State Sen. McClendon: ‘This is the year for the lottery to go through’
State Sen. Jim McClendon (R-Springville), who is sponsoring a lottery bill this legislative session, believes this is the year for a lottery proposal to pass the legislature and get to a referendum of the people for approval.
In an interview on Talk 99.5’s “Matt & Aunie Show” this week, McClendon – who was one of only six Senate “no” votes on the Rebuild Alabama Act – pushed back on the assertion he has been seeing on social media that there is a level of widespread waste in state government that could even come close to paying for a major endeavor like increased infrastructure investment.
“Come find it,” he challenged listeners. “I don’t know where it is. I don’t know where it is. Anybody that comes on [social media] and says we’re squandering money on this project or that project – how about pointing out exactly where it is and we’ll look into it. I just don’t believe it’s there.”
McClendon, like Senate Pro Tem Del Marsh (R-Anniston) on “The Dale Jackson Show” last week, explained how Republicans have successfully cut waste since 2010.
“We’ve cut expenses, we’ve cut [state] employees, we’ve done a bunch of stuff since 2010 to make this a more efficient state,” McClendon advised. “I don’t know where that [wasted] money is.”
He and the hosts then discussed getting the state out of the alcohol retail business as a possible way to save a good amount of money annually.
“I don’t think that’s going to generate enough money to fix the roads,” McClendon said.
However, he does believe the lottery could provide a large amount of new revenue for state government.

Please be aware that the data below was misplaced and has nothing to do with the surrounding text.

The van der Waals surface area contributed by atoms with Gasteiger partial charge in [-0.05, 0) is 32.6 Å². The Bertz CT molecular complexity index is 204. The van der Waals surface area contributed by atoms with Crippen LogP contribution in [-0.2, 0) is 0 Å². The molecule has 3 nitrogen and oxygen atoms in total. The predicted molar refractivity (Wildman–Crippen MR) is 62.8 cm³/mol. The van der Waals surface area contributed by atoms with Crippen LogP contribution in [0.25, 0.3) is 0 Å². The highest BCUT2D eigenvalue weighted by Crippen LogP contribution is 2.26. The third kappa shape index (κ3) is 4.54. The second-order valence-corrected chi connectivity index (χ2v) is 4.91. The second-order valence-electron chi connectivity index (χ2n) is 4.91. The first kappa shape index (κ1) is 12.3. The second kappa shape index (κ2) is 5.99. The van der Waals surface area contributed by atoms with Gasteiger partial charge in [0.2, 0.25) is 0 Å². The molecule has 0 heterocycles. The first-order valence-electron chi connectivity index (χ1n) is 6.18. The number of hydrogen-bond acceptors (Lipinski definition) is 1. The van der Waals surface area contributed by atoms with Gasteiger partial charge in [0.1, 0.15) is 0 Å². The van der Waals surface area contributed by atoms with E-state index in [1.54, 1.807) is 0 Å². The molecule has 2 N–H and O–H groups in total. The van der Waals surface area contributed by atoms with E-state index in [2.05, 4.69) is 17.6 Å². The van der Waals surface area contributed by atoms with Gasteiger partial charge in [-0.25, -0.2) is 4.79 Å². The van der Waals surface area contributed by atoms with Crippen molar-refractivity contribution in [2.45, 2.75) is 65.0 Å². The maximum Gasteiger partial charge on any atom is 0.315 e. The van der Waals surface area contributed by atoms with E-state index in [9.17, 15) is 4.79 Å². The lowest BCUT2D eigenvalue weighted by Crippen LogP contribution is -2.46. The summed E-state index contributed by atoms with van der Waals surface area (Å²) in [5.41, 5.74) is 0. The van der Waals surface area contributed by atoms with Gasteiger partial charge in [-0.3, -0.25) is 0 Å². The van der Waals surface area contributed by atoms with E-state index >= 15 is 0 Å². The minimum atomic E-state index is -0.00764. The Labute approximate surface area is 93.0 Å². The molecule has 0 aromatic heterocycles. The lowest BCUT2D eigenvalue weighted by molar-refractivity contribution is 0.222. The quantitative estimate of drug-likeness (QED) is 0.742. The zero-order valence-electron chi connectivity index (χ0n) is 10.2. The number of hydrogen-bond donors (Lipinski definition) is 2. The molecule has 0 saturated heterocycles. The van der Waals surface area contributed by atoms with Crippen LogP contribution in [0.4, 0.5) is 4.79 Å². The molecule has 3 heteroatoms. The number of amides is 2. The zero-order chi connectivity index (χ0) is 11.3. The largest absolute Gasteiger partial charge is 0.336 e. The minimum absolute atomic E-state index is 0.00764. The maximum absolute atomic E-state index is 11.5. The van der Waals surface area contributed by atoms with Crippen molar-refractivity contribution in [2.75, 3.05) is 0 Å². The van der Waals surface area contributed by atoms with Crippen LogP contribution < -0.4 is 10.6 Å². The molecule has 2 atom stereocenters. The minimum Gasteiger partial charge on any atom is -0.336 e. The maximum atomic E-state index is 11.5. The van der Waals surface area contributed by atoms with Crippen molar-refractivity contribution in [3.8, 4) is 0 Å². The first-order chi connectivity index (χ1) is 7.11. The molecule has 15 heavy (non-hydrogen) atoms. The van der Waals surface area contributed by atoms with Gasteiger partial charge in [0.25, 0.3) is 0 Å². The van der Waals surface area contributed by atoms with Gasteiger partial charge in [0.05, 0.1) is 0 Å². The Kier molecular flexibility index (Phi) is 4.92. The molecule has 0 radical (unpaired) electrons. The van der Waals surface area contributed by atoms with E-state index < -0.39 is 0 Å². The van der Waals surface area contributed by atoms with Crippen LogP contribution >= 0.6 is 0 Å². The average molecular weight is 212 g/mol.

This is why McClendon will introduce his lottery bill Tuesday, the day the 2019 regular session reconvenes.
He plans for the lottery revenues to be split evenly between the Education Trust Fund and the General Fund.
When his bill gets in front of the legislature for consideration, he warned, “[E]veryone and his brother will probably want a piece of that [revenue].”
McClendon’s proposal will allow multi-state games like Mega Millions, as well as Alabama’s own lottery.
“The bill says what we want to offer in Alabama is anything that anybody can get in any other state that has a lottery,” he explained. “It’s very straightforward. Yes, the Powerball. Yes, the local draw. Yes, the scratch-offs. Yes, the whatever they come up with.”
The state senator believes this is the session a lottery will advance to a vote of the people for the first time since 1999.
“I’ve got a feeling that this is the year for the lottery to go through [the legislature],” McClendon emphasized.
He also clarified that he would technically be bringing two pieces of lottery legislation: A constitutional amendment to actually allow the lottery that would go straight from the legislature to a referendum and a regular bill to stipulate how the lottery revenue would be spent that would go from the legislature to the governor’s desk.
‘They’re linked,” McClendon said, adding the two bills will “run parallel.”
The referendum, if the constitutional amendment passes the legislature this session, would take place on Alabama’s presidential primary date of March 3, 2020, according to McClendon.
Sean Ross is a staff writer for Yellowhammer News. You can follow him on Twitter @sean_yhn